McGuire artfully synthesizes the various factions of American society to portray life during the Civil War, adding a human element to the events of our nation's history. Joining Up is the ideal book for anyone who enjoys history, an adventure, or a well-told story, providing readers with the riveting account of Bobby, Will, and Andrew as they fight for justice.

Tuesday, May 10, 2011

Gold Standard of Thin by Kathleen Rowland and Janice Rowland

In Gold Standard of Thin, Janice Rowland and Kathleen Rowland offer "a guide for steady weight loss and rich health." The Rowlands address fitness from the inside out, providing readers with inspirational "nuggets for your inner self," curing the underlying motivations for binge eating and depression that precludes us from being active. By teaching us to "stop feeding our feelings," readers are able to break away from the cycle of depression, frustration, and disappointment that lead to eating, which in turn leads to more depression, frustration, and disappointment.

The Rowlands offer delicious recipes that are as tasty as they are healthy, helping dieters to stick with their diet programs by providing them with ideas for healthy eating that will not leave them feeling deprived. Among their recipes are: Banana Peanut Butter Rolls, Cilantro-Lime Steak Fajitas, Beef Rib Roast with Shallots and Herbs, and Lobster Salad with Lemon and Basil. One of the strengths of these recipes is a true relevance to modern social situations that tempt us to "cheat" on our diets, often leading us to return to former eating habits.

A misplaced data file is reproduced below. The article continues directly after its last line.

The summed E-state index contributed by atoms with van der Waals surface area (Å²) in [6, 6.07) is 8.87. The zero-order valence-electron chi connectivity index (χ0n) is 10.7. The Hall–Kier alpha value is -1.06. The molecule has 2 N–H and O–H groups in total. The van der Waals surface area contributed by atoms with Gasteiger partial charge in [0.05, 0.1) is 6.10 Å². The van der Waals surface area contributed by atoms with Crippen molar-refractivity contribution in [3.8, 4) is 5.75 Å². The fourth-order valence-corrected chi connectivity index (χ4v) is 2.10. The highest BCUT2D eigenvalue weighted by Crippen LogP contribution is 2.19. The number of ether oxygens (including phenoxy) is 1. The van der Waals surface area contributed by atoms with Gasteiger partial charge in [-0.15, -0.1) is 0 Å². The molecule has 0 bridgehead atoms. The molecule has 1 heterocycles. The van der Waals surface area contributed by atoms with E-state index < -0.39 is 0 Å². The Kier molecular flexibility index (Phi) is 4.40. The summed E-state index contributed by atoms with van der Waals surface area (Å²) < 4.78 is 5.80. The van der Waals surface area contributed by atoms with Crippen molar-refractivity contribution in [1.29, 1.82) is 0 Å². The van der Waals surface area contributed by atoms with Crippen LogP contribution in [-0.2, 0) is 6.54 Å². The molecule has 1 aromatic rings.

Perhaps you are entertaining and do not want to serve your guests diet food; Glazed Ham with Sugar Snap Peas, Carrots, and Leeks is an elegant and delicious dinner for eight. For others whose challenges include snack time, lunch at work, or eating at home alone, there are appropriate recipes for every situation, encouraging consistent and sustainable healthy eating.

In the exercise portion of Gold Standard of Thin, the authors address both traditional exercise and encourage fun ways to burn calories and build strength from sailing and gardening to Nintendo Wii and horseback riding. By making fitness an enjoyable proposition, readers are motivated to get fit, have fun, and maintain their exercise programs. Through the variety of suggestions offered, dieters can never grow bored with their fitness regimes, finding ways to keep their program fresh.

In a market pervaded by unhealthy fad diets that only lead to water weight loss and breaking down lean muscle, Gold Standard of Thin offers real solutions for real health from real women and for real women. Through the application of their advice, readers will find weight loss simple and manageable, demystifying the often-daunting task of dieting and exercising. Janice and Kathleen Rowland guide dieters down the path to real, healthy, and sustainable weight loss. It is through a program of solid advice, nutritious and delectable recipes, and enjoyable exercise that they teach readers that getting fit can actually be fun!